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“Wait, They’re British?!”: The Actors Fooling Hollywood

By Swingers

British actors are one of the UK’s greatest exports. Here's why we can't get enough of actors, actresses and accents from across the pond.

“Wait, They’re British?!”: The Actors Fooling Hollywood

British actors are arguably one of the UK’s greatest exports. It’s rare that an awards season passes without a nod for a British lead in a prestige drama – often nailing an American accent while they’re at it.

Indeed, from Oscar-bait like Daniel Day Lewis and Olivia Colman to big budget stars like Idris Elba and Sophie Turner, no genre is safe from the British invasion. We’ve even had two English Spidermen in a row! 

So why can’t Hollywood get enough of British actors and their mastery of American accents – and how have they become such an integral part of Hollywood’s cultural landscape?  Let’s delve into this phenomenon, starting with a brief history of British acting traditions, then getting into some of the biggest British actors working today (and whether their accents are up to snuff).

Theatre training gives Brits an edge


Some argue that Brits are looked upon favourably in the casting offices of Hollywood because of the UK’s theatrical heritage. Without a doubt, the UK has a theatrical history that stretches back over centuries and has nurtured generations of creative talent.

In the UK, aspiring actors tend to audition for the National Youth Theatre and then attend drama school before embarking on a professional career. Even those Brits who haven’t gone to LAMDA or RADA can ride on the assumption that they are classically trained, whether or not they’ve ever set foot onstage. (Needless to say, it’s a slightly more prestigious path than, say, finding fame and fortune through Eurovision.)

In America, on the other hand, most wannabe performers try to get acting jobs as early as possible so that they can earn their Equity card, meaning that many of them begin working professionally from their teens or even younger. In other words: less formal training, more learning on the job.

Because of this, Brits have a unique reputation for acting excellence that translates into long, respected careers. Consider the likes of Ian McKellen and Judi Dench, both of whom were acclaimed theatre performers in the UK long before their roles in Lord of the Rings or the Bond movies brought them mainstream success.

Is it all in the accents?


That rigorous training might also be part of why British actors seem to be unusually good at adopting different accents. So many shows now seem to have a Brit playing an American so convincingly that viewers will only realise the actor’s true nationality when they’re being interviewed!

From Damien Lewis on Homeland to Millie Bobby Brown in Stranger Things, there’s no shortage of actors who have given us all a shocking “Wait, they’re British?!” moment upon watching their interviews. Even the Mother of Dragons herself can do a credible Valley Girl accent!

Then there are those actors who can nail an accent, but suffer from ‘resting Brit face’: think Bella Ramsey, Tom Holland or Florence Pugh, none of whom can fully hide their Britishness, no matter how American they sound. And of course, there’s also the likes of Harry Styles, who can’t even seem to master his own English accent in Don’t Worry Darling.

It can go the other way, of course. Everyone from Anna Kendrick to TikTok star Mary Elizabeth Kelly (otherwise known as the “mouth acting” girl) have done stellar impressions of British accents. But you’re still far less likely to see American actors starring in British films than the reverse.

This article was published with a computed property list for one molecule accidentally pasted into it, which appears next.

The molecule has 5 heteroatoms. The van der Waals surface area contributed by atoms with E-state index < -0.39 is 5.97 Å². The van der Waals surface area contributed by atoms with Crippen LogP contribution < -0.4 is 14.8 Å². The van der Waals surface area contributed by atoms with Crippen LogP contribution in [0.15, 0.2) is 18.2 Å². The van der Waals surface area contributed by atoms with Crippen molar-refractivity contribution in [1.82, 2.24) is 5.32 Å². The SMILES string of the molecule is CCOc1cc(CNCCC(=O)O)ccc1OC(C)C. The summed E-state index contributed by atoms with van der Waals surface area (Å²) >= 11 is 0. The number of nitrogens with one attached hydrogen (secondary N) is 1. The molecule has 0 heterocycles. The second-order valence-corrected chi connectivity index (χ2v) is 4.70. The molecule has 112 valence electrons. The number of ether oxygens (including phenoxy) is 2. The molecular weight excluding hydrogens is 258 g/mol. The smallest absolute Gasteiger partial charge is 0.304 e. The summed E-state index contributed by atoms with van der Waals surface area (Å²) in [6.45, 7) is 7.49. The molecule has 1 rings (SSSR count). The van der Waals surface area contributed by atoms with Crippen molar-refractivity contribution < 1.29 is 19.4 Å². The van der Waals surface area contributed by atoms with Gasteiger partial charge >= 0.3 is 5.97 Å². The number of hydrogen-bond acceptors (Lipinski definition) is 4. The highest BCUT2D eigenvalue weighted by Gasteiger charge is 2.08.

Brits are moving in search of opportunities – and pay rises


There are a few reasons why Hollywood still has a powerful draw on British actors. Firstly, simple maths: America makes more films and TV shows every year, meaning more opportunities for working actors.

Secondly, American productions tend to have much bigger budgets than their British counterparts, partly because of their greater reach. For an ambitious newcomer, the combination of more parts and better pay can be – understandably – irresistible.

The third reason is more outright shameful for the British entertainment industry: America has a better reputation when it comes to colour-blind casting. British actors of colour, such as Daniel Kaluuya, have spoken out about being stereotyped or passed over by casting directors in the UK – and the industry as a whole has been criticised for a lack of diversity at every level.

While Hollywood is far from perfect, the fact remains that the UK still lags behind when it comes to diversity both in front of and behind the camera. A 2018 analysis of the BAFTAs found that white performers have made up 94% of nominees across categories since the awards began in 1969. Even in the past five years, it seems little has changed: at the 2023 BAFTAs, every single winner was white. Is it any wonder that actors of colour are heading overseas?

Is the British invasion here to stay?

Nowadays, blockbuster movies hardly feel complete without at least one Brit headlining the cast. But with recent Oscar nominations and wins dominated by people of Irish, Malaysian, Vietnamese, Australian and, yes, even American descent, are Brits in Hollywood about to be pushed off the top spot?

If the cast lists of the 2023’s most exciting upcoming films are anything to go by, probably not. With rising stars like Florence Pugh, Riz Ahmed and Andrew Garfield winning hearts and dominating the box office – not to mention the incredible Bella Ramsey stealing scenes from her famous co-stars in Game of Thrones and The Last of Us – the British star seems unlikely to fall any time soon.

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